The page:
Will we ever get to never? Marking the Fifth Anniversary of Leapfrog's Never Events Policy with our Annual Meeting on December 6th, 2011.
Six thousand never events happen to Medicare beneficiaries every month in the United States, according to estimates in 2010 by the Office of the Inspector General. Never events are the most egregious of safety and quality breakdowns, like removal of the wrong limb in surgery.
Never events provoke more outrage and debate among employer purchasers than any other issue Leapfrog has ever addressed—and we are not known for timidity. That is why exactly five years ago, Leapfrog employer members issued our Never Events Policy, the first national policy stating, among other things, that purchasers expect an apology to the patient and refuse to pay for the costs associated with these tragic errors. Today 60% of Leapfrog reporting hospitals have embraced the policy, most national plans have adopted at least part of it, and hundreds of purchasers have endorsed it. Still, we have a long way to go to better protect Americans.
Will we ever get to never? To help members understand where we are in the patient safety movement, and more importantly, how we get to results in the next five years, we are devoting our member Annual Meeting to three very powerful keynote speakers who bring different—and very disruptive—perspectives. Their remarks are meant to generate member discussion and motivate action.
Dr. Lucian Leape: Will We Ever Get To Never?
Lucian Leape, M.D., is the founding father of the academic discipline studying patient safety. Dr. Leape's international recognition began with publication of his seminal article, Error in Medicine, in 1994. His subsequent research demonstrated the success of the application of systems theory to the prevention of adverse drug events. In addition, he has directed research into overuse and underuse of cardiovascular procedures. He has talked and written widely about the need to make patient safety a national priority, including testifying before Congress and serving on numerous public and private organizational boards and committees. Dr. Leape was a member of the Institute of Medicine's Quality of Care in America Committee, which published "To Err is Human" in 1999 and "Crossing the Quality Chasm" in 2001. Dr. Leape was one of the original leaders of The Leapfrog Group, and remains one of our most steadfast supporters. His keynote speech will share his perspective as the pioneer of the patient safety movement, and will help chart our Never Events path for the future.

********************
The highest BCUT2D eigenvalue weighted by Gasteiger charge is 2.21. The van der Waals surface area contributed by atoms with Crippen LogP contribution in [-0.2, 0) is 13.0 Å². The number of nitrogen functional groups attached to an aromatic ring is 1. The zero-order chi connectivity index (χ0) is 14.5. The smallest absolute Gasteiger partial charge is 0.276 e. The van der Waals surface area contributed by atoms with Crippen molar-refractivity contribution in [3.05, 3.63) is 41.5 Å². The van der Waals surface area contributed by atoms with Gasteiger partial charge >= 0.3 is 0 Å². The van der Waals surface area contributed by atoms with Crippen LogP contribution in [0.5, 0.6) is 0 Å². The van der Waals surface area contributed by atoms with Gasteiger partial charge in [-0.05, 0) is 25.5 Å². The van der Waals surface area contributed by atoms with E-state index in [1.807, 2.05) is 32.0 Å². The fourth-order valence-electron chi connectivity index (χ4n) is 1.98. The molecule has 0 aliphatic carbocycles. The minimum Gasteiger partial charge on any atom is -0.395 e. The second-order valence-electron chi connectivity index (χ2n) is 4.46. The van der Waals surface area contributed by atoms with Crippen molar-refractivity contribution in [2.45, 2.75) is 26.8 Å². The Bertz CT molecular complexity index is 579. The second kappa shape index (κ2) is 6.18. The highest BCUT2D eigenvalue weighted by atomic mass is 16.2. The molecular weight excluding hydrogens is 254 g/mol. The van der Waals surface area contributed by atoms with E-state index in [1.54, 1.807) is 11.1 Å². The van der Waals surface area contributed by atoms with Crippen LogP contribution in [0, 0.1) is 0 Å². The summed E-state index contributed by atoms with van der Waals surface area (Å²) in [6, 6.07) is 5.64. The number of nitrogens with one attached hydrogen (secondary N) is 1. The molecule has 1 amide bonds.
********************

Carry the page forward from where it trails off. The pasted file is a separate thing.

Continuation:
Susan Sheridan: When Will Healthcare Put Patients First?
Susan E. Sheridan first became involved in patient safety after her family experienced two serious medical system failures. Her husband, Pat, died in 2002 after his diagnosis of spinal cancer failed to be communicated. Prior to that, their son Cal, suffered brain damage known as kernicterus five days after his birth in 1995 when his neonatal jaundice was untreated. As a result of these experiences, Susan has devoted her career to patient safety efforts. She is Co-Founder and Past President of Parents of Infants and Children with Kernicterus. In 2003, she co-founded Consumers Advancing Patient Safety, a nonprofit organization that seeks a safe, compassionate and just healthcare system through proactive partnership between consumers and providers of care, and later served as its president. In 2004, Susan was asked to lead the World Health Organization's Patients for Patient Safety initiative, a program under the WHO Patient Safety Program. Susan has been named to Modern Healthcare's list of Top 25 Women in Healthcare as well as Modern Healthcare's 100 Most Powerful People in Healthcare. Susan's keynote on Never Events: The Patient Experience will give us a fresh perspective on the reality of when the worst possible medical outcome happens to you.
John Nance: Will Hospitals Learn to Fly?
John J. Nance, JD, is an internationally recognized broadcast analyst for ABC News and leading expert in aviation safety. He is one of the pioneers of the pivotal aviation safety revolution known as CRM (crew resource management). His book, Why Hospitals Should Fly: The Ultimate Flight Plan to Patient Safety and Quality Care, applies the principles of aviation safety to hospital and health care safety and finds healthcare lagging behind. One of the leading thinkers on matters of major change to America's healthcare system, John's keynote will illustrate what hospitals must do to catch up with the aviation industry and protect the lives of everyone at risk in our healthcare system today.